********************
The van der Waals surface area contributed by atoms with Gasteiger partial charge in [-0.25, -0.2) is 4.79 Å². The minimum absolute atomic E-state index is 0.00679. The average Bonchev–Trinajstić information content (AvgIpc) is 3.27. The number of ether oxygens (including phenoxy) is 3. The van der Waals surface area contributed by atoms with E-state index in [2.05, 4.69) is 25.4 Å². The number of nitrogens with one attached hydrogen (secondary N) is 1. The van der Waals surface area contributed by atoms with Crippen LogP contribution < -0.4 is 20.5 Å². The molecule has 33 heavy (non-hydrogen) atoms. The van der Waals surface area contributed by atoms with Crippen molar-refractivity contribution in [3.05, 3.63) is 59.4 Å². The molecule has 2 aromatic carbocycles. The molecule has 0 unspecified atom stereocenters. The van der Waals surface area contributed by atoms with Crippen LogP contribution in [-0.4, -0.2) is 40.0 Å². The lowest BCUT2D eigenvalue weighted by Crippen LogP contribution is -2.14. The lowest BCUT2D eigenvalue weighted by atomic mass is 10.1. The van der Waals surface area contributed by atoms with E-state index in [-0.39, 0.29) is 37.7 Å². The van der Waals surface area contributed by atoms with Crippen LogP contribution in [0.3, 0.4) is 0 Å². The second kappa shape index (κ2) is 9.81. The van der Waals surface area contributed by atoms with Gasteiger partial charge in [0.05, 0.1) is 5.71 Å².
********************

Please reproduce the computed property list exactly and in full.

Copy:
The van der Waals surface area contributed by atoms with Gasteiger partial charge in [-0.25, -0.2) is 4.79 Å². The minimum absolute atomic E-state index is 0.00679. The average Bonchev–Trinajstić information content (AvgIpc) is 3.27. The number of ether oxygens (including phenoxy) is 3. The van der Waals surface area contributed by atoms with E-state index in [2.05, 4.69) is 25.4 Å². The number of nitrogens with one attached hydrogen (secondary N) is 1. The van der Waals surface area contributed by atoms with Crippen LogP contribution < -0.4 is 20.5 Å². The molecule has 33 heavy (non-hydrogen) atoms. The van der Waals surface area contributed by atoms with Crippen molar-refractivity contribution in [3.05, 3.63) is 59.4 Å². The molecule has 2 aromatic carbocycles. The molecule has 0 unspecified atom stereocenters. The van der Waals surface area contributed by atoms with Crippen LogP contribution in [-0.4, -0.2) is 40.0 Å². The lowest BCUT2D eigenvalue weighted by Crippen LogP contribution is -2.14. The lowest BCUT2D eigenvalue weighted by atomic mass is 10.1. The van der Waals surface area contributed by atoms with E-state index in [-0.39, 0.29) is 37.7 Å². The van der Waals surface area contributed by atoms with Crippen LogP contribution in [0.3, 0.4) is 0 Å². The second kappa shape index (κ2) is 9.81. The van der Waals surface area contributed by atoms with Gasteiger partial charge in [0.05, 0.1) is 5.71 Å².